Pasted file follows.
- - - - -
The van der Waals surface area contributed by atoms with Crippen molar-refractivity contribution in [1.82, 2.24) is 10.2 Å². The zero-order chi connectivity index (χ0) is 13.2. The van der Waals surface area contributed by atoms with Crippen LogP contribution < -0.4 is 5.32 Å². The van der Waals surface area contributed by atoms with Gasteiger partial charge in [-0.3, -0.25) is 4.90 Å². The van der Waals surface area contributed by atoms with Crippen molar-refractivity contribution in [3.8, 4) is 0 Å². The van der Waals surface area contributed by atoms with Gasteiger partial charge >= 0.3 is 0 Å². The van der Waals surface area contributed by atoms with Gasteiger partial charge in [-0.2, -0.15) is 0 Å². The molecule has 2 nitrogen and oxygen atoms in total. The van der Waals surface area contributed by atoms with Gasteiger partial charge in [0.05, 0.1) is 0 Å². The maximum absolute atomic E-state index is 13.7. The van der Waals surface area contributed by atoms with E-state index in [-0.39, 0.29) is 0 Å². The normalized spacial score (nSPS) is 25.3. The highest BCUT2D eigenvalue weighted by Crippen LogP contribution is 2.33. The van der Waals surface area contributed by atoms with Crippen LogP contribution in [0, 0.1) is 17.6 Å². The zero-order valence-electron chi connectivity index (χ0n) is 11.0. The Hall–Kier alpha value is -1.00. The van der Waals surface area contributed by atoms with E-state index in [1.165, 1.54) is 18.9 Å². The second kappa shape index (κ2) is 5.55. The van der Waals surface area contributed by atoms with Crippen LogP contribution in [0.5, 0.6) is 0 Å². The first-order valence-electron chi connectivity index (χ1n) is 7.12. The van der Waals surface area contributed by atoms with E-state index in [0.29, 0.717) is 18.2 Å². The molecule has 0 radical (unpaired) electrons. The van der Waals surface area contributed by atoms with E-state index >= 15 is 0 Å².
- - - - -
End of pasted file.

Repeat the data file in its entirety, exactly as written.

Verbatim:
The van der Waals surface area contributed by atoms with Crippen molar-refractivity contribution in [1.82, 2.24) is 10.2 Å². The zero-order chi connectivity index (χ0) is 13.2. The van der Waals surface area contributed by atoms with Crippen LogP contribution < -0.4 is 5.32 Å². The van der Waals surface area contributed by atoms with Gasteiger partial charge in [-0.3, -0.25) is 4.90 Å². The van der Waals surface area contributed by atoms with Crippen molar-refractivity contribution in [3.8, 4) is 0 Å². The van der Waals surface area contributed by atoms with Gasteiger partial charge >= 0.3 is 0 Å². The van der Waals surface area contributed by atoms with Gasteiger partial charge in [-0.2, -0.15) is 0 Å². The molecule has 2 nitrogen and oxygen atoms in total. The van der Waals surface area contributed by atoms with Gasteiger partial charge in [0.05, 0.1) is 0 Å². The maximum absolute atomic E-state index is 13.7. The van der Waals surface area contributed by atoms with E-state index in [-0.39, 0.29) is 0 Å². The normalized spacial score (nSPS) is 25.3. The highest BCUT2D eigenvalue weighted by Crippen LogP contribution is 2.33. The van der Waals surface area contributed by atoms with Crippen LogP contribution in [0, 0.1) is 17.6 Å². The zero-order valence-electron chi connectivity index (χ0n) is 11.0. The Hall–Kier alpha value is -1.00. The van der Waals surface area contributed by atoms with E-state index in [1.165, 1.54) is 18.9 Å². The second kappa shape index (κ2) is 5.55. The van der Waals surface area contributed by atoms with Crippen LogP contribution in [0.5, 0.6) is 0 Å². The first-order valence-electron chi connectivity index (χ1n) is 7.12. The van der Waals surface area contributed by atoms with E-state index in [0.29, 0.717) is 18.2 Å². The molecule has 0 radical (unpaired) electrons. The van der Waals surface area contributed by atoms with E-state index >= 15 is 0 Å².